Q&A with Deon Wiggett, writer and narrator of My Only Story podcast

Highlights from our Instagram Live with OWM Award winner, Deon Wiggett, writer and narrator of My Only Story podcast that won the Podcast & Radio Award in 2022. Deon spoke to us about How to produce a great true crime audio podcast.

 

How did you get into podcasting and why did you want to tell this story in particular?

Deon: I’ve always wanted to be a journalist. After university, I became an advertising copywriter in Johannesburg and in London for 18 years. After the death of my father, I started remembering the things that had happened to me. At the age of 17, in my last year of high school, I was groomed and then raped by a journalist. I became extremely angry that I was duped all of this time because I didn’t understand what was going on. So I decided to figure it out and tell people about it at the same time. That’s how the first season of ‘My Only Story’ was born. It was a full episode pursuit of my childhood rapist and he got arrested in the end, so that was nice. That kind of got me back into journalism. I had to take what I already knew and combine it with what I used to know and hopefully try to practise a new kind of journalism.

 

Why did you want to tell this story through audio instead of another form of media?

Deon: When I first wanted to tell the story, I wanted to tell it in so many different ways. I had to start putting things together in a way that made sense and in a way that I could do practically. I wanted to make a documentary. But it’s much cheaper to make a podcast and a more controlled process. I’ve always liked audio. When I was in advertising, I did a lot of audio direction of radio ads and television ads. I feel very comfortable in the studio and I love Serial (‘Serial Podcast’). So I was like, how do we make ‘Serial’ work in South Africa in a way that doesn’t just copy them? I had to figure out how to write in a brand new style. And that’s one of the interesting things about this form of journalism is it’s a different style of journalism than what we are classically taught. It’s not the kind of thing that you would pick up in a newsroom. It takes a fair amount of new reading and practising new ways of writing before you’re going to get it.

 

What does it take to create a great true crime podcast? How do you take something that is so heavy and turn it into something that people can listen to?

Deon: The only way that you’re going to get people to interact with extremely heavy material is to not shout at them because then there is no place left for bending emotion or settling down into the narrative. So even the world’s most tragic film will have a funny scene, because as human beings we need to laugh a little bit. And not only does that de-stress us but it also gives us a way to make things more shocking again. If things are always shocking, nothing is shocking anymore.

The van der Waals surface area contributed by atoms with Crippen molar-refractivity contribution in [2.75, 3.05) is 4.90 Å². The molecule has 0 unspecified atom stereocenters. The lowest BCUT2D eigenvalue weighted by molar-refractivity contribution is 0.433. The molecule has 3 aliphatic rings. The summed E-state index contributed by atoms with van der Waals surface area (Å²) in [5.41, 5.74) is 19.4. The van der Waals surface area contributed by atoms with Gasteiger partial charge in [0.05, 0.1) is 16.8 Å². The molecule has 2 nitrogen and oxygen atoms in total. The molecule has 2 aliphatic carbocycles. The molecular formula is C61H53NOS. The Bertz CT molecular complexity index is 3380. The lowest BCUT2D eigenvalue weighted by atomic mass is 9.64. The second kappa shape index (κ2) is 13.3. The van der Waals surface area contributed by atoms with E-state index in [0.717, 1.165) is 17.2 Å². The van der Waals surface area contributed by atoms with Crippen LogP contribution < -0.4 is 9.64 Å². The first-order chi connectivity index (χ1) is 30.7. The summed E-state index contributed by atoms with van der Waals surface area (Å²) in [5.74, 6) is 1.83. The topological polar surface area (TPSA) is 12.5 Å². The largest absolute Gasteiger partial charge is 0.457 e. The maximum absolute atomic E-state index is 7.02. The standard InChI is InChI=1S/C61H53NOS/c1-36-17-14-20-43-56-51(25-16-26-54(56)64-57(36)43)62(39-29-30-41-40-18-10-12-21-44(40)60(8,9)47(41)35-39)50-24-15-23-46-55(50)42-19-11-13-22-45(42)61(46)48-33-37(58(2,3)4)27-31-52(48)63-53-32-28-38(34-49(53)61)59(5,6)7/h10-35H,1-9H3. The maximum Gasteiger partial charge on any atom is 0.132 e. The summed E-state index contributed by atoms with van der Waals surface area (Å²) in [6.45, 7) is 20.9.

The key to structuring these series is in TV writing, in screenplay and in creative nonfiction. The big thing to figure out is how to write in scenes, how scenes will become acts and how an act will become an episode. That is the key to scene writing whether you’re writing a piece of creative nonfiction, a memoir,  a podcast, or a long, New Yorker article. 

In a film, we have no struggle to tell once a scene ends because location changes. It looks different. A scene has a location and an action and a reason. So to go from one piece of story to the next, especially in an audio where you can’t see the scenes changing, I like to put the new location right in the front of the narration.

Let’s say we are on a high school sports field, and then suddenly, there is a big piece of action there and then I want something lighter on a mountain. Then I would give some time in between the two scenes so I would bring in mountain ambience and then I would go, “Meanwhile back at the mountain, Thula and I were in a world of trouble.” Then when Thula and I are on the mountain we have to find something. We have to do something there, because then otherwise what is the point of us being there.

If it doesn’t move the narrative forward in some way, why have it?

Narrative podcasts are quite new, so we have to give people semiotic cues about how to listen to them. It’s really a way to use the age-old principle of creative writing and storytelling, and apply it into a new format. It’s a long and time consuming form of journalism. It took me 18 months to make season 2 and it wasn’t just me working on it. 

 

What were some key takeaways from making this podcast? 

Deon: In the first season of my podcast, I worked with adult survivors of sex abuse; so men my age and sometimes much older than that. What I learned in doing a season involving much younger victims, however, is how much harder it is. It’s already extremely difficult for 45 year old men to talk about what happened to them 30 years ago, but they’ve had 30 years to process some of it. It is very difficult getting people to talk about recent trauma, which makes it harder to use them as sources. That doesn’t mean it’s not important though. In some ways, it’s more important because it continues posing a clear and present danger. 

Since we do the series in a live investigation format, there is an incredible number of moving parts. I write and narrate everything myself, and I do the first edit of it before we even go into the studio. We released at 5 am South African time on a Thursday morning. So we still put in reactions and comments and stuff until just before midnight on that Wednesday night. To run a high concept narrative story like that is very tricky. It’s six episodes and it spanned seven weeks. Season two was a really big cultural moment here in South Africa. It’s already changed how schools have operated and how grooming is understood by South African parents, which has made it all thoroughly worthwhile. 

Watch the full session on Instagram.